In this context, in 2005, one federal judge sitting in the Southern District of New York wrote that New York DOL Opinion Letters should be afforded different weight depending on the specific letter’s underlying purpose. In Yang v. ABCL Corp., 2005 U.S. Dist. LEXIS 31567, *24-26 (S.D.N.Y. Dec. 5, 2005), defendants argued that the court should defer to a NYSDOL Opinion Letter in rendering its decision interpreting New York’s “spread of hours” statute. The court declined, however, explaining that while courts should defer to the governmental agency which administers the statute (the NYSDOL, in this case) when the matter “involves knowledge and understanding of underlying operational practices or entails an evaluation of factual data and inferences to be drawn therefrom,” deference is not required when “the question is one of pure legal interpretation of statutory terms.” See id. citing Kurcsics v. Merchants Mut. Ins. Co., 49 N.Y.2d 451, 459, 403 N.E.2d 159, 426 N.Y.S.2d 454 (N.Y. 1980) (“Where  the question is one of pure statutory reading and analysis, dependent only on accurate apprehension of legislative intent, there is little basis to rely on any special competence or expertise of the administrative agency and its interpretive regulations are therefore to be accorded much less weight); Toys "R" Us v. Silva, 89 N.Y.2d 411, 419, 676 N.E.2d 862, 654 N.Y.S.2d 100 (N.Y. 1996) (holding that where the question before the court is one of pure legal interpretation of statutory terms, deference to the Board of Standards and Appeals (the agency responsible for revoking building permits) is not required). See also Suffolk Regional Off-Track Betting Corp. v. New York State Racing and Wagering Board, 11 N.Y.3d 559, 567 (2008) (holding that deference to administrative agencies charged with enforcing a statute is not required when an issue is one of pure statutory analysis). The Yang court concluded that because it was deciding a “question of legal interpretation,” deference to the NYSDOL’s opinion was not required.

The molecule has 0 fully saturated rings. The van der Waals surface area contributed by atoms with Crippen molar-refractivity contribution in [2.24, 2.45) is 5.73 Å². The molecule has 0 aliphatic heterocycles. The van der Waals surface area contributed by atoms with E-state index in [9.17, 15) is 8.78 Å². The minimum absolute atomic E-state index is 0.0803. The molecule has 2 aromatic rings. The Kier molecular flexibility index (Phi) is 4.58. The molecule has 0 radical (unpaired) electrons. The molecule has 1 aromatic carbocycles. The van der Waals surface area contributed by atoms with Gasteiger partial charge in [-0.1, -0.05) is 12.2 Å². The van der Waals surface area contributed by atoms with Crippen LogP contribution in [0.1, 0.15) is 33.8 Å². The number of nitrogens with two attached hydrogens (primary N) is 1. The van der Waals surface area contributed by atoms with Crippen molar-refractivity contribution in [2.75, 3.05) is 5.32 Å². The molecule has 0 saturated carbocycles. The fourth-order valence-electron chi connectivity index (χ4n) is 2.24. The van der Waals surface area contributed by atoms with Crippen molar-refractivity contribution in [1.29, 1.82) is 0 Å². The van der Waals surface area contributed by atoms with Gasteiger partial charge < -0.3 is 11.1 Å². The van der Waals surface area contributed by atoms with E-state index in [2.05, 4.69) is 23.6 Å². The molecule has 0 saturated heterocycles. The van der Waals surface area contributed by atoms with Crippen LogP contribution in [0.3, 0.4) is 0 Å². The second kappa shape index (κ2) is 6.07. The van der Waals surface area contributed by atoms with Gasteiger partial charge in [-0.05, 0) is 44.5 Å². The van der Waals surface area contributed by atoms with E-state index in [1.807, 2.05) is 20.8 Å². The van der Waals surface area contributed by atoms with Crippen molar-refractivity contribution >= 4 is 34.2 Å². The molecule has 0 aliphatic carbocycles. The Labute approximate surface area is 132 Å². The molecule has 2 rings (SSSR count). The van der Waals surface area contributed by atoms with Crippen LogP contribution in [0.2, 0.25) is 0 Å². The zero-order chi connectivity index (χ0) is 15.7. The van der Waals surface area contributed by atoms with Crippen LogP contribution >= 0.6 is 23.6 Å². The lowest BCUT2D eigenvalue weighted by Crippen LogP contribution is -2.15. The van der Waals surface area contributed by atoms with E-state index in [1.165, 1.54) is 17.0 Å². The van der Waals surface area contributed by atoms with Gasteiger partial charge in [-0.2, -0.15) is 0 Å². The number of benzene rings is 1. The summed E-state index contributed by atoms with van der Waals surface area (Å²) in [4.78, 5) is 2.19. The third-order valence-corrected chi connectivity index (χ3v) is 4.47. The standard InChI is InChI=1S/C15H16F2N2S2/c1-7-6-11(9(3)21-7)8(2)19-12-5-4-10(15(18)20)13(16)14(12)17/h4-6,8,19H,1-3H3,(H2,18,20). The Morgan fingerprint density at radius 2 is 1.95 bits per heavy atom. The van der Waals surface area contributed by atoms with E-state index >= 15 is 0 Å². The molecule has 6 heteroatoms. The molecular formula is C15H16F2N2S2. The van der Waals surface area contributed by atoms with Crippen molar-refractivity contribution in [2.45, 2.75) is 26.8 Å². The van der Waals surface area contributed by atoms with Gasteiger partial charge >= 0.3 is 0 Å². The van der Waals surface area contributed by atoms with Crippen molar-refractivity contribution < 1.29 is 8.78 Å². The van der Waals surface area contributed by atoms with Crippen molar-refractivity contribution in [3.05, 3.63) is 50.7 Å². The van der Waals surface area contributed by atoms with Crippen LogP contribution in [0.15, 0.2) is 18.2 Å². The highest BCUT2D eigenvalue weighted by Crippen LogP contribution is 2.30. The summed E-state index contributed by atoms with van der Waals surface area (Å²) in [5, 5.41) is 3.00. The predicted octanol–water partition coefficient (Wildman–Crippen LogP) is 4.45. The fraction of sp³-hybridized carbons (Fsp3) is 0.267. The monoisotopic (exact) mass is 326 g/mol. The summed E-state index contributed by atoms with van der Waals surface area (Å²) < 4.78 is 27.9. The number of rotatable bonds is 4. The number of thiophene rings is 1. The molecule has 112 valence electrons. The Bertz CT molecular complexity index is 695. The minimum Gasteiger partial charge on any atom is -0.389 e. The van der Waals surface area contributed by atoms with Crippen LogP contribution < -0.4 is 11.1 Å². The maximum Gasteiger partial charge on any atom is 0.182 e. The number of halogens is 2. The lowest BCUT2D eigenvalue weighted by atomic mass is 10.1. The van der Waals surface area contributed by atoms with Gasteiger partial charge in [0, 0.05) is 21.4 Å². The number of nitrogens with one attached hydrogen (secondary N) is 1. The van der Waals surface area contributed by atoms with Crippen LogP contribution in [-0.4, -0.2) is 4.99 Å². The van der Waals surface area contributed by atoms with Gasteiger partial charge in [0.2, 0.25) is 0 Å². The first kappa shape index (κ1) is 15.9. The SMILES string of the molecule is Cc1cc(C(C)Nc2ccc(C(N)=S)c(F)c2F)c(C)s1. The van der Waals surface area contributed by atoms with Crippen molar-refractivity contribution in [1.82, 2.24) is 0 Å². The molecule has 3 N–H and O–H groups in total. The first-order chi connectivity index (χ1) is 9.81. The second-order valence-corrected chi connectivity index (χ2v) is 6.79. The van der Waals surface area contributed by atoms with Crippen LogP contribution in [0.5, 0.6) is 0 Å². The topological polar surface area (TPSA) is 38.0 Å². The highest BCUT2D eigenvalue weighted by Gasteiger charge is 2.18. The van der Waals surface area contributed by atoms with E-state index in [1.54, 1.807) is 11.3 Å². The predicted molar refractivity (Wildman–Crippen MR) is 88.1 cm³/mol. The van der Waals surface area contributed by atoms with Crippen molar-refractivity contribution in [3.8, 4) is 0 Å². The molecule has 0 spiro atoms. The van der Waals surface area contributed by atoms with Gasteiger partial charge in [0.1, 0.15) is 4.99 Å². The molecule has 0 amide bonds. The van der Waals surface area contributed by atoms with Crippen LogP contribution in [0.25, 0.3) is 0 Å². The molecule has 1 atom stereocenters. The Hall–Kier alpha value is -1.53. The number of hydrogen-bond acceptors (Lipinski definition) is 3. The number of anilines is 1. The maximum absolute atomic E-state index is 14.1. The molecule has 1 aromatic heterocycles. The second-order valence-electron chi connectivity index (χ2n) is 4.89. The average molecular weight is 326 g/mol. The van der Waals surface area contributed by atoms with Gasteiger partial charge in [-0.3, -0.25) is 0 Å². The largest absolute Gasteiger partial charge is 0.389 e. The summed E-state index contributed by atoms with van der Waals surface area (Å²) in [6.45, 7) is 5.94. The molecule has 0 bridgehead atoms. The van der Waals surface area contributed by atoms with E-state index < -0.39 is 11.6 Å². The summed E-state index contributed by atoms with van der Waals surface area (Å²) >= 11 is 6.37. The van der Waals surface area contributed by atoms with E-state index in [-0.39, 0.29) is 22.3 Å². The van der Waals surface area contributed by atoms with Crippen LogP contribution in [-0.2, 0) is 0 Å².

Since the rules regarding deductions for overpayment under § 193 appear to be matters of legal interpretation of statutory terms, under Yang, employers would have cause for hope. Unfortunately, subsequent “spread of hours” federal district court decisions have placed the Yang holding on this issue in the minority, and while there is an intra-District split on deferral versus non-deferral, the weight of authority seems to be favoring the former. One court noted that “courts in the Southern District of New York are currently divided as to whether a deferential standard should be applied to the opinions of the New York State Department of Labor,” but of the five decisions cited, Yang was the only one that did not defer to the NYSDOL. See Jenkins v. Hanac, Inc., 493 F. Supp. 2d 556, 558 (EDNY 2007).
And it is not just the federal courts that have deferred to the NYSDOL on “spread of hours.” In Seenaraine v. Securitas Security Services USA, Inc., 37 A.D.3d 700 (2d Dept. 2007), the Appellate Division held that the New York Department of Labor’s interpretation of the “spread of hours” regulation was entitled to deference since it met the relatively low standard of not being “unreasonable, irrational, or in conflict with the regulation’s plain meaning.”